Ellen Feldman’s superb novel, Lucy, captures the spirit of pre-World War I Washington, D.C. with it’s social code, manners and morals as though she lived thru it herself. Tall, handsome, charming Franklin Roosevelt was making his mark as Assistant Secretary of the Navy. Deliberately wearing his distant cousin Theodore’s trademark pince-nez glasses, FDR, was a young maverick, still fit and strong, still striding and running. Charming Lucy Mercer came to work as Mrs. Eleanor Roosevelt’s social secretary. In these years Eleanor was forever pregnant or just getting over delivering a baby. The social expectations for an Assistant Secretary were overwhelming for the shy young matron.
When Eleanor takes the “chicks” (as she and FDR referred to their brood of 5 children) to the couple’s summer home on Campebello Island, FDR finds himself bored and lonely. He invites Lucy to dinner–something they both know is wrong. The rest, as history knows, was the first of the two big crises in the Roosevelt marriage (the other was FDR’s polio). Yet there was to be a devastating epilogue to the story–it was Lucy, not Eleanor, who was with FDR when he died.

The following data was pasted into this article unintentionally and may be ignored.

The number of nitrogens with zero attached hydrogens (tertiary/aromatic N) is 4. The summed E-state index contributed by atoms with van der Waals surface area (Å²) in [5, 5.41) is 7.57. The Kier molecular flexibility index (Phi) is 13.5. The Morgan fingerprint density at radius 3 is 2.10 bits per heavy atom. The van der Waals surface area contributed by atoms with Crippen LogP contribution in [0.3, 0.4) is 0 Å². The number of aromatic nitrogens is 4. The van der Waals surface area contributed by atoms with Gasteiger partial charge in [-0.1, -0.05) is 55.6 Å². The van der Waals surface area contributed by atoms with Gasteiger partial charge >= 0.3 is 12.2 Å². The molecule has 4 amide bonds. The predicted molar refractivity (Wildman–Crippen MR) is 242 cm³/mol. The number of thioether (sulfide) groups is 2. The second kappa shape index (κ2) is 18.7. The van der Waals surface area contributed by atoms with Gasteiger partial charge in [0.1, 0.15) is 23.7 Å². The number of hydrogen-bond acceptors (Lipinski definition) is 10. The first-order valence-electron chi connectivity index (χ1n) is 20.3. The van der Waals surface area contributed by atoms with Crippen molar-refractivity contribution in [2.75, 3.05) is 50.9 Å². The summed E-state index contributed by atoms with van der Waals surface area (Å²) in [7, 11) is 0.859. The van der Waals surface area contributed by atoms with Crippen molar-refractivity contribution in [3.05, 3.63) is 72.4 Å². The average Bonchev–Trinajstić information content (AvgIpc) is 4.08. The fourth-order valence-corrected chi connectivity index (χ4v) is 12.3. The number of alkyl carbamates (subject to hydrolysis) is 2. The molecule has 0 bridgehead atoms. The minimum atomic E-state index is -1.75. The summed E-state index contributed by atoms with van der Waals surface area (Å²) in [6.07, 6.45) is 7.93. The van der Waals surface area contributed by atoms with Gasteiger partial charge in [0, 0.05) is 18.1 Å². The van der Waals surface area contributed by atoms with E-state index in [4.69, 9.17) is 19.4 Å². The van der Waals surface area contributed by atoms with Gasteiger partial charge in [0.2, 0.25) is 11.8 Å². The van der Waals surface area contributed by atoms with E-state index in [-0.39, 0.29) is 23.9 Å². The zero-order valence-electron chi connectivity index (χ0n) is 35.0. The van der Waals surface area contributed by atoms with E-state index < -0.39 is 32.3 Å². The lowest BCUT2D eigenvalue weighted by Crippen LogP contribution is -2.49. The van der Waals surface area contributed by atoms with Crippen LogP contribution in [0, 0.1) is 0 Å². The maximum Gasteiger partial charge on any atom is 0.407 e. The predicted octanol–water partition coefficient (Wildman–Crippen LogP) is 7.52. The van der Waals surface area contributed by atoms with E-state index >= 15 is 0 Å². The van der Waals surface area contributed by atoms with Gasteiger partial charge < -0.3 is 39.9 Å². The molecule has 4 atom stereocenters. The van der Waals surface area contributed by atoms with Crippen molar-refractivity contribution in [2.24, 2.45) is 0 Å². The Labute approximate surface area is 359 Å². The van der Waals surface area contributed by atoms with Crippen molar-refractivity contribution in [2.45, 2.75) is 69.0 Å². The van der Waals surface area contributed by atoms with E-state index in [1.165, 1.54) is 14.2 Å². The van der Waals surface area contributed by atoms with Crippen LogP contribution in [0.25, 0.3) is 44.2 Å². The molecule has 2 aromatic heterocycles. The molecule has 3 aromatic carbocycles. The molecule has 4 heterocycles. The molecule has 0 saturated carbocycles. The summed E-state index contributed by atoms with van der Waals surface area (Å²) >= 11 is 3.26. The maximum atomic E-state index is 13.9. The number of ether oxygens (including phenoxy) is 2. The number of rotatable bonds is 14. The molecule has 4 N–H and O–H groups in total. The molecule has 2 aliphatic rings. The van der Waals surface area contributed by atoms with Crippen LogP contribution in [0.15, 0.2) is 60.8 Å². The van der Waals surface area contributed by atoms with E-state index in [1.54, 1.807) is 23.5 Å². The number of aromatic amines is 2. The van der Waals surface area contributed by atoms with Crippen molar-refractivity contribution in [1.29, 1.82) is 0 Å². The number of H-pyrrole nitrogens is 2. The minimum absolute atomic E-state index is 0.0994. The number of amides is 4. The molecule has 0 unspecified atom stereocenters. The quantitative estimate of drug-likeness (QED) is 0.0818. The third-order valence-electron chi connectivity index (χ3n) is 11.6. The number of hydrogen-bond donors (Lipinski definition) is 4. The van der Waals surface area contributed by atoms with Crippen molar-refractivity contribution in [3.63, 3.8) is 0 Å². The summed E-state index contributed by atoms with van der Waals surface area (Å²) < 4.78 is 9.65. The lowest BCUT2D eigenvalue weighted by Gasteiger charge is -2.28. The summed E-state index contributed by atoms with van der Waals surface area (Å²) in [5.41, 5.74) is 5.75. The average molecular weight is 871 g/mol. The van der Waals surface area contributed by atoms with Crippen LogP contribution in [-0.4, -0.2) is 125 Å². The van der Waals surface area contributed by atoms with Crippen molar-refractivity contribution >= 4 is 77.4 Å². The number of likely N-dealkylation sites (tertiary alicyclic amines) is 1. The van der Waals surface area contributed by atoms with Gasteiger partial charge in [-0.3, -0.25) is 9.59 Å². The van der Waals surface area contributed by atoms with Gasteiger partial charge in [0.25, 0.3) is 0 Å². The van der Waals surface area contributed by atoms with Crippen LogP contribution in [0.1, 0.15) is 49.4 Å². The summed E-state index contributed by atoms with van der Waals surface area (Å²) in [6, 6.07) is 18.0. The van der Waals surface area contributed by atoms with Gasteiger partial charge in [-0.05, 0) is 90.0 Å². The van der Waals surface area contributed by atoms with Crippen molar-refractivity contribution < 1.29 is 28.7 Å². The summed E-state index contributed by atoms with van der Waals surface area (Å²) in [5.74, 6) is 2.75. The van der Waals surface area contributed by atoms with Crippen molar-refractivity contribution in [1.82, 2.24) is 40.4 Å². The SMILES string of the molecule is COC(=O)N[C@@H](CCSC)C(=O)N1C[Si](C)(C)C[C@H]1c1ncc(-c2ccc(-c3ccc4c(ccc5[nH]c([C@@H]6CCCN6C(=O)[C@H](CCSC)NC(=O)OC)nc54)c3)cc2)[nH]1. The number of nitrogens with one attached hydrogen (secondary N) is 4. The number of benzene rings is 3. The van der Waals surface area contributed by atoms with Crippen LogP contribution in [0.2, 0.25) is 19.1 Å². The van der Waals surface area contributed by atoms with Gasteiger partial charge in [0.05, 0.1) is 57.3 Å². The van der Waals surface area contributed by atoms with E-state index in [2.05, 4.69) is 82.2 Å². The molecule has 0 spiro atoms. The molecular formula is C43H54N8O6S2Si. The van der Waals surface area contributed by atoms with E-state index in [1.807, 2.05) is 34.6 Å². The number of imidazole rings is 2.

I love this book still because it is written in the manners of that more innocent time. We don’t catch anyone between the sheets or anything tawdry like that. I like it, too, because it shows how easily love and lust can change lives. Finally, I love it because Lucy went on to marry a man many years her senior and she seems to have been both happy with and faithful to him. It was after his death that she reconnected with FDR.
This is historical fiction of the finest sort. Lucy by Ellen Feldman